The EU is going to the WTO talks in Geneva on Tuesday with a common position, despite resistance from France. The mini summit is aimed at getting the derailed Doha round of trade talks back on track.
The focus will be on farm trade policies
As ministers and delegates of the 147 World Trade Organization member states converge on the shores of Lake Geneva on Tuesday, the main issue on the agenda will be agricultural policies -- an issue that pitted the developing world against rich industrial nations at last year's failed summit in Cancun.
This time around, the European Union is offering to eliminate subsidies on its agricultural exports and Brussels has called on the US to do the same.
"The Council (of ministers) confirmed the Union's commitment for an agreement on a balanced framework on future DDA (Doha Development Agenda) negotiations," read a statement issued by the EU's top trade ministers on Monday after a meeting held in advance of the summit.
At the same time, the EU trade ministers wrote, there was a need to "improve the balance" of the draft.
Top EU trade official Pascal Lamy said he would not agree to concessions on farm subsidies that went beyond hard-won reforms to the EU's Common Agricultural Policy (CAP) agreed to last year.
Additionally, Lamy said the EU would seek more concessions from the United States, its most important trading partner, on farm reform. So far, the US has not stated whether or not it would cut its own subsidy regime.
Trying to get back on track
Developing nations accused first-world leaders of turning a deaf ear to poor countries in Cancun.
The Doha round first commenced three years ago in the Qatar capital. The aim was to reach an agreement that would eliminate the €300 billion ($364.25 billion) in agricultural subsidies used by the richest countries to shore up their farming industry in order to provide developing countries with access to global agricultural markets.
Doha talks at a major WTO summit in Cancun, Mexico, ended in September without any deal after poorer countries walked out on the negotiations, alleging industrial nations had no interest in helping their developing neighbors.
Seeking to avoid a repeat of the diplomatic catastrophe in Cancun, Europe in recent months has shown more willingness to budge on the subsidies issue.
On July 16, WTO Director-General Supachai Panitchpakdi and General Council head Shotaro Oshima introduced a proposal for the future treaty that calls for all agricultural subsidies to be eliminated by a "date to be agreed."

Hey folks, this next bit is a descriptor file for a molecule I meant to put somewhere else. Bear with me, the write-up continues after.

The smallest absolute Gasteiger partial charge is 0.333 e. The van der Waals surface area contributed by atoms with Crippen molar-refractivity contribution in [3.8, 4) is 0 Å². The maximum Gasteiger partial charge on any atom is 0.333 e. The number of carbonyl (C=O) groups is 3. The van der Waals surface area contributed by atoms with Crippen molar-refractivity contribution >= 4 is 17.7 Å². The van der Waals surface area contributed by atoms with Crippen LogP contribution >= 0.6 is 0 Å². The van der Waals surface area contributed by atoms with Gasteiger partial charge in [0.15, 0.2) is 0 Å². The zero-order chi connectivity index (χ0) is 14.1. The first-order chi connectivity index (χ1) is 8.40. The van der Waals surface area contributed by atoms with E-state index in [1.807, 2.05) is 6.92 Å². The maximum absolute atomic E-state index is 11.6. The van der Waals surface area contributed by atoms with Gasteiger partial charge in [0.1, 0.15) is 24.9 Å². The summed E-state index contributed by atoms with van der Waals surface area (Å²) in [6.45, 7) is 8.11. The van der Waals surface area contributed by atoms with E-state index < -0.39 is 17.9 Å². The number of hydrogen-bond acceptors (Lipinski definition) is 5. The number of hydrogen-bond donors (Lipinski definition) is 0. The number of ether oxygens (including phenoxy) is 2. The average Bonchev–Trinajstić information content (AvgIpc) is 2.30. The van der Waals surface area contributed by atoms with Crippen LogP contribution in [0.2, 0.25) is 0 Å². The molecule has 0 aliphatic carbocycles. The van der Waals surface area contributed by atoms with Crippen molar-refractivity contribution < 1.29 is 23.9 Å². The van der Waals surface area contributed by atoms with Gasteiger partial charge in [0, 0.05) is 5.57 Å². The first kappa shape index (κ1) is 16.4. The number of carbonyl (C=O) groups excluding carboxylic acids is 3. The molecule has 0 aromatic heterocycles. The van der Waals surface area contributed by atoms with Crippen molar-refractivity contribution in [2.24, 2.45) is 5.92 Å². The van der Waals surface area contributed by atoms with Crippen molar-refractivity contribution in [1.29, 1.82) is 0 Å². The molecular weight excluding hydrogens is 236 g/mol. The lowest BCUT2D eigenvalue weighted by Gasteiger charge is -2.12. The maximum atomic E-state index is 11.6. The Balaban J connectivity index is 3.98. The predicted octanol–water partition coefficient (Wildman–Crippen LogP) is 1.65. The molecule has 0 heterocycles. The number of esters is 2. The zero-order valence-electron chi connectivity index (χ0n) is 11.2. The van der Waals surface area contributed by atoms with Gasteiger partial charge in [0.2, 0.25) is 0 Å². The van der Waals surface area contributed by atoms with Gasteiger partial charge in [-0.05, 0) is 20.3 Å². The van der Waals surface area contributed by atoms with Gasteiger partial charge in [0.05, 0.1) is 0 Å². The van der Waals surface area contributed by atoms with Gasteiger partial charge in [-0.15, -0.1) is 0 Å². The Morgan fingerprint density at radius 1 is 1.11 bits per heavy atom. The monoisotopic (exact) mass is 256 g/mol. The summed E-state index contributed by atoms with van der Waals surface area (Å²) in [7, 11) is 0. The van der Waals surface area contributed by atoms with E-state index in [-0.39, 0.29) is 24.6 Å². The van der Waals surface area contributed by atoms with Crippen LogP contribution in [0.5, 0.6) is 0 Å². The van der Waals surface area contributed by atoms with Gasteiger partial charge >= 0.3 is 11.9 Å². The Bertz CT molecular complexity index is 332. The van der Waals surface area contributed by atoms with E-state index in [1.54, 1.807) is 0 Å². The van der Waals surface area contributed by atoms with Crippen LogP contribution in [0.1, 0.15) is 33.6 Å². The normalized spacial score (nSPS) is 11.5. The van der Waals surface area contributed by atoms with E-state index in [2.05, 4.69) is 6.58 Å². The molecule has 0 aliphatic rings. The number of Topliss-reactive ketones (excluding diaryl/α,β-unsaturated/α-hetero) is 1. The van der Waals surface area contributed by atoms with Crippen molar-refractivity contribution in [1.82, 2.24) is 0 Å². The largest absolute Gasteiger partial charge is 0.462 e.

German Economics Minister Wolfgang Clement called the WTO draft of the negotiating plan for the elimination of subsidies and trade barriers a "usable foundation" and for a deal on the negotiating schedule to be reached this week in Switzerland.
France gets more agricultural subsidies from Brussels than any other EU country
However, France reiterated its concerns that the draft "is deeply unbalanced to the disadvantage of the EU." With more than 2 million workers in the farming industry, France is the greatest beneficiary of the EU's generous agricultural subsidies. Chirac has publicly expressed his concerns that the EU will concede too much ground in the WTO talks.
French Foreign Minister Michel Barnier
But French Foreign Minister Michel Barnier (photo) seemed largely pleased with Monday's statement by Lamy that he would not allow any changes beyond last year's CAP reforms.
"The draft on the table in Geneva today does not conform to the aims or the interests of the EU," he said. "We need a rebalancing of this draft. The Commission agrees and will work for this."
In June 2003, the EU agreed to a sweeping reform of its €40 billion a year agricultural policy (see related story below) that de-linked subsidies from production.
At the request of France, the ministers will meet again Friday for a briefing from Trade Commissioner Lamy over the concrete negotiations. Lamy has said it is important that the EU, despite France's objections, stand behind its offer of eliminating export subsidies for agricultural products, step-by-step, until they reach zero.
Because trade policy is a central EU competency, unanimous votes are not required in the Council of Ministers, and France cannot exercise the veto power it enjoys in other policy areas.